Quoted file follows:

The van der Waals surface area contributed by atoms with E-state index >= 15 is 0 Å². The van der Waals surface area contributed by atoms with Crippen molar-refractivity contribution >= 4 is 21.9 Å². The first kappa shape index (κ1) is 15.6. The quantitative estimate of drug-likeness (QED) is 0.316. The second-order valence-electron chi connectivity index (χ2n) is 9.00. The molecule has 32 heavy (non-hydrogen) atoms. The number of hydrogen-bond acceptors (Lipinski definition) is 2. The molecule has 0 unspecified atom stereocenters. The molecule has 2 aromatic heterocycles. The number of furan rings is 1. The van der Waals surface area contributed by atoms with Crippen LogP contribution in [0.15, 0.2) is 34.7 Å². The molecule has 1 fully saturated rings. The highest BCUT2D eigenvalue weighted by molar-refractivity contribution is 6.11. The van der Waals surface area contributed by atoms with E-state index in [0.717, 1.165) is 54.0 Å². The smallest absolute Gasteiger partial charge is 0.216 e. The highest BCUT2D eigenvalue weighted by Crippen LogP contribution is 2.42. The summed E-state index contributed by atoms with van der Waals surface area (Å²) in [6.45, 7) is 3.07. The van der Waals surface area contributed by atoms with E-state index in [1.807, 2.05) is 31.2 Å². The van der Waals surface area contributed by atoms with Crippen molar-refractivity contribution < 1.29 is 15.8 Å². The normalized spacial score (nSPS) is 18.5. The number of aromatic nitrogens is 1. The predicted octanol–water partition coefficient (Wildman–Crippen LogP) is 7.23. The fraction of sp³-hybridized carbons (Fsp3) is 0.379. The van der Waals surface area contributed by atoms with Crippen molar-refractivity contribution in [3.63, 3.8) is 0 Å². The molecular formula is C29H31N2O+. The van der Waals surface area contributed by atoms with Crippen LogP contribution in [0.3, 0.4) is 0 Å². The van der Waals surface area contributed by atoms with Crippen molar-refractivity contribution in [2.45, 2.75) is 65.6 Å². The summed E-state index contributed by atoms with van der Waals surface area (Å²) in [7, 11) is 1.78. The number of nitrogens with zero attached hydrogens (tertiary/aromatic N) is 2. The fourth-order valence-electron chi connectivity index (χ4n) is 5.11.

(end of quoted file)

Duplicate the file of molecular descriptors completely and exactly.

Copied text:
The van der Waals surface area contributed by atoms with E-state index >= 15 is 0 Å². The van der Waals surface area contributed by atoms with Crippen molar-refractivity contribution >= 4 is 21.9 Å². The first kappa shape index (κ1) is 15.6. The quantitative estimate of drug-likeness (QED) is 0.316. The second-order valence-electron chi connectivity index (χ2n) is 9.00. The molecule has 32 heavy (non-hydrogen) atoms. The number of hydrogen-bond acceptors (Lipinski definition) is 2. The molecule has 0 unspecified atom stereocenters. The molecule has 2 aromatic heterocycles. The number of furan rings is 1. The van der Waals surface area contributed by atoms with Crippen LogP contribution in [0.15, 0.2) is 34.7 Å². The molecule has 1 fully saturated rings. The highest BCUT2D eigenvalue weighted by molar-refractivity contribution is 6.11. The van der Waals surface area contributed by atoms with E-state index in [0.717, 1.165) is 54.0 Å². The smallest absolute Gasteiger partial charge is 0.216 e. The highest BCUT2D eigenvalue weighted by Crippen LogP contribution is 2.42. The summed E-state index contributed by atoms with van der Waals surface area (Å²) in [6.45, 7) is 3.07. The van der Waals surface area contributed by atoms with E-state index in [1.807, 2.05) is 31.2 Å². The van der Waals surface area contributed by atoms with Crippen molar-refractivity contribution < 1.29 is 15.8 Å². The normalized spacial score (nSPS) is 18.5. The number of aromatic nitrogens is 1. The predicted octanol–water partition coefficient (Wildman–Crippen LogP) is 7.23. The fraction of sp³-hybridized carbons (Fsp3) is 0.379. The van der Waals surface area contributed by atoms with Crippen molar-refractivity contribution in [3.63, 3.8) is 0 Å². The molecular formula is C29H31N2O+. The van der Waals surface area contributed by atoms with Crippen LogP contribution in [0.3, 0.4) is 0 Å². The van der Waals surface area contributed by atoms with Crippen molar-refractivity contribution in [2.45, 2.75) is 65.6 Å². The summed E-state index contributed by atoms with van der Waals surface area (Å²) in [7, 11) is 1.78. The number of nitrogens with zero attached hydrogens (tertiary/aromatic N) is 2. The fourth-order valence-electron chi connectivity index (χ4n) is 5.11.